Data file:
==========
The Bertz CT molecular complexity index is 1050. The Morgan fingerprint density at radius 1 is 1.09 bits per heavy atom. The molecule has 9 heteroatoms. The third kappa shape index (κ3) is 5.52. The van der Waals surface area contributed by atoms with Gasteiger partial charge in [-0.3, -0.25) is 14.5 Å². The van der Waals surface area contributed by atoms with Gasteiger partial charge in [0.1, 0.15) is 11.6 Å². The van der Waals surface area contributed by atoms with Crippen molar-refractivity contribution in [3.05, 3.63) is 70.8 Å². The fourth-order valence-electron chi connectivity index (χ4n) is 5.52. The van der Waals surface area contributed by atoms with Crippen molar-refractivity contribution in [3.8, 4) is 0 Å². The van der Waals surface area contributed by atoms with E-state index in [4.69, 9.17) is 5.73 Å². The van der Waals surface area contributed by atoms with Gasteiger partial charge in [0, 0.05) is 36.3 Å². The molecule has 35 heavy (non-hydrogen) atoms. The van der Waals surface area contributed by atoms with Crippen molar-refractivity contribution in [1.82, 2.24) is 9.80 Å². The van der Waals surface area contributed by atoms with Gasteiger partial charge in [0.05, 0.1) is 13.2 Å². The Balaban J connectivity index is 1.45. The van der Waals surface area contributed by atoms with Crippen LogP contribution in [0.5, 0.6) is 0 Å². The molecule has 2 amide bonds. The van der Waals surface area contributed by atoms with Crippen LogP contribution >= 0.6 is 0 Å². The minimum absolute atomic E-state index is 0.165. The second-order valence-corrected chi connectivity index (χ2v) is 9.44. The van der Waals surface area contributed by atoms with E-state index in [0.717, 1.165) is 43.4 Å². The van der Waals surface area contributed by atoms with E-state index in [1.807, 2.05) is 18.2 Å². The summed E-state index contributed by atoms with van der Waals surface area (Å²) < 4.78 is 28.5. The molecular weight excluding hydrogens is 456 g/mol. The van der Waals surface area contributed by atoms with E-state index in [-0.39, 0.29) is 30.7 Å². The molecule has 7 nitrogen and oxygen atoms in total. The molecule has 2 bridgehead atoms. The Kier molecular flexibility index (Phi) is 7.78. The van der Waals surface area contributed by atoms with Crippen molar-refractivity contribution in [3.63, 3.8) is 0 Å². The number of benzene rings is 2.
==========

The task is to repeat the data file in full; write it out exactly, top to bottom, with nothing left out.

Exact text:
The Bertz CT molecular complexity index is 1050. The Morgan fingerprint density at radius 1 is 1.09 bits per heavy atom. The molecule has 9 heteroatoms. The third kappa shape index (κ3) is 5.52. The van der Waals surface area contributed by atoms with Gasteiger partial charge in [-0.3, -0.25) is 14.5 Å². The van der Waals surface area contributed by atoms with Gasteiger partial charge in [0.1, 0.15) is 11.6 Å². The van der Waals surface area contributed by atoms with Crippen molar-refractivity contribution in [3.05, 3.63) is 70.8 Å². The fourth-order valence-electron chi connectivity index (χ4n) is 5.52. The van der Waals surface area contributed by atoms with Crippen molar-refractivity contribution in [3.8, 4) is 0 Å². The van der Waals surface area contributed by atoms with E-state index in [4.69, 9.17) is 5.73 Å². The van der Waals surface area contributed by atoms with Gasteiger partial charge in [0, 0.05) is 36.3 Å². The molecule has 35 heavy (non-hydrogen) atoms. The van der Waals surface area contributed by atoms with Crippen molar-refractivity contribution in [1.82, 2.24) is 9.80 Å². The van der Waals surface area contributed by atoms with Gasteiger partial charge in [0.05, 0.1) is 13.2 Å². The Balaban J connectivity index is 1.45. The van der Waals surface area contributed by atoms with Crippen LogP contribution in [0.5, 0.6) is 0 Å². The molecule has 2 amide bonds. The van der Waals surface area contributed by atoms with Crippen LogP contribution >= 0.6 is 0 Å². The minimum absolute atomic E-state index is 0.165. The second-order valence-corrected chi connectivity index (χ2v) is 9.44. The van der Waals surface area contributed by atoms with E-state index in [0.717, 1.165) is 43.4 Å². The van der Waals surface area contributed by atoms with E-state index in [1.807, 2.05) is 18.2 Å². The summed E-state index contributed by atoms with van der Waals surface area (Å²) < 4.78 is 28.5. The molecular weight excluding hydrogens is 456 g/mol. The van der Waals surface area contributed by atoms with E-state index in [-0.39, 0.29) is 30.7 Å². The molecule has 7 nitrogen and oxygen atoms in total. The molecule has 2 bridgehead atoms. The Kier molecular flexibility index (Phi) is 7.78. The van der Waals surface area contributed by atoms with Crippen molar-refractivity contribution in [3.63, 3.8) is 0 Å². The number of benzene rings is 2.